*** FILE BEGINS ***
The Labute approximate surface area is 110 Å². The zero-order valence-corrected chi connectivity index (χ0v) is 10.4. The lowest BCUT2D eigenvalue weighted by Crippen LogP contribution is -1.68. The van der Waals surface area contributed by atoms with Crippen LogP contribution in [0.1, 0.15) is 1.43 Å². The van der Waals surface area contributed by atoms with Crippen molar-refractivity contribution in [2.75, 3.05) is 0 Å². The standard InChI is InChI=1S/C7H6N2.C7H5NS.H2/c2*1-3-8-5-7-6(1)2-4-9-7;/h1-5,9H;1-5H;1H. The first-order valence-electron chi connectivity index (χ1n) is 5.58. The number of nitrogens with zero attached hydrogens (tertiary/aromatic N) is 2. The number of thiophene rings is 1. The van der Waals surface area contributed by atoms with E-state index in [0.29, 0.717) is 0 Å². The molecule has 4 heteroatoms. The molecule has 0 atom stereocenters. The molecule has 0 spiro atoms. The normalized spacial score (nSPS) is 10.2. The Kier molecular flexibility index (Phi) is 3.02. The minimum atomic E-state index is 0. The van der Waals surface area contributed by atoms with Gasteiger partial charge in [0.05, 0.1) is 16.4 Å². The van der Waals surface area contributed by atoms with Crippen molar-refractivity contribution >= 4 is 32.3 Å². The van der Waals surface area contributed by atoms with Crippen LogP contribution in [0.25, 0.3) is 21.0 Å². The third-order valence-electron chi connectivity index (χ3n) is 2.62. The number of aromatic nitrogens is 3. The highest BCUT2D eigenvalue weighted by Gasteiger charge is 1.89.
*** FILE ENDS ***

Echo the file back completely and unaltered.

The Labute approximate surface area is 110 Å². The zero-order valence-corrected chi connectivity index (χ0v) is 10.4. The lowest BCUT2D eigenvalue weighted by Crippen LogP contribution is -1.68. The van der Waals surface area contributed by atoms with Crippen LogP contribution in [0.1, 0.15) is 1.43 Å². The van der Waals surface area contributed by atoms with Crippen molar-refractivity contribution in [2.75, 3.05) is 0 Å². The standard InChI is InChI=1S/C7H6N2.C7H5NS.H2/c2*1-3-8-5-7-6(1)2-4-9-7;/h1-5,9H;1-5H;1H. The first-order valence-electron chi connectivity index (χ1n) is 5.58. The number of nitrogens with zero attached hydrogens (tertiary/aromatic N) is 2. The number of thiophene rings is 1. The van der Waals surface area contributed by atoms with E-state index in [0.29, 0.717) is 0 Å². The molecule has 4 heteroatoms. The molecule has 0 atom stereocenters. The molecule has 0 spiro atoms. The normalized spacial score (nSPS) is 10.2. The Kier molecular flexibility index (Phi) is 3.02. The minimum atomic E-state index is 0. The van der Waals surface area contributed by atoms with Gasteiger partial charge in [0.05, 0.1) is 16.4 Å². The van der Waals surface area contributed by atoms with Crippen molar-refractivity contribution >= 4 is 32.3 Å². The van der Waals surface area contributed by atoms with Crippen LogP contribution in [0.25, 0.3) is 21.0 Å². The third-order valence-electron chi connectivity index (χ3n) is 2.62. The number of aromatic nitrogens is 3. The highest BCUT2D eigenvalue weighted by Gasteiger charge is 1.89.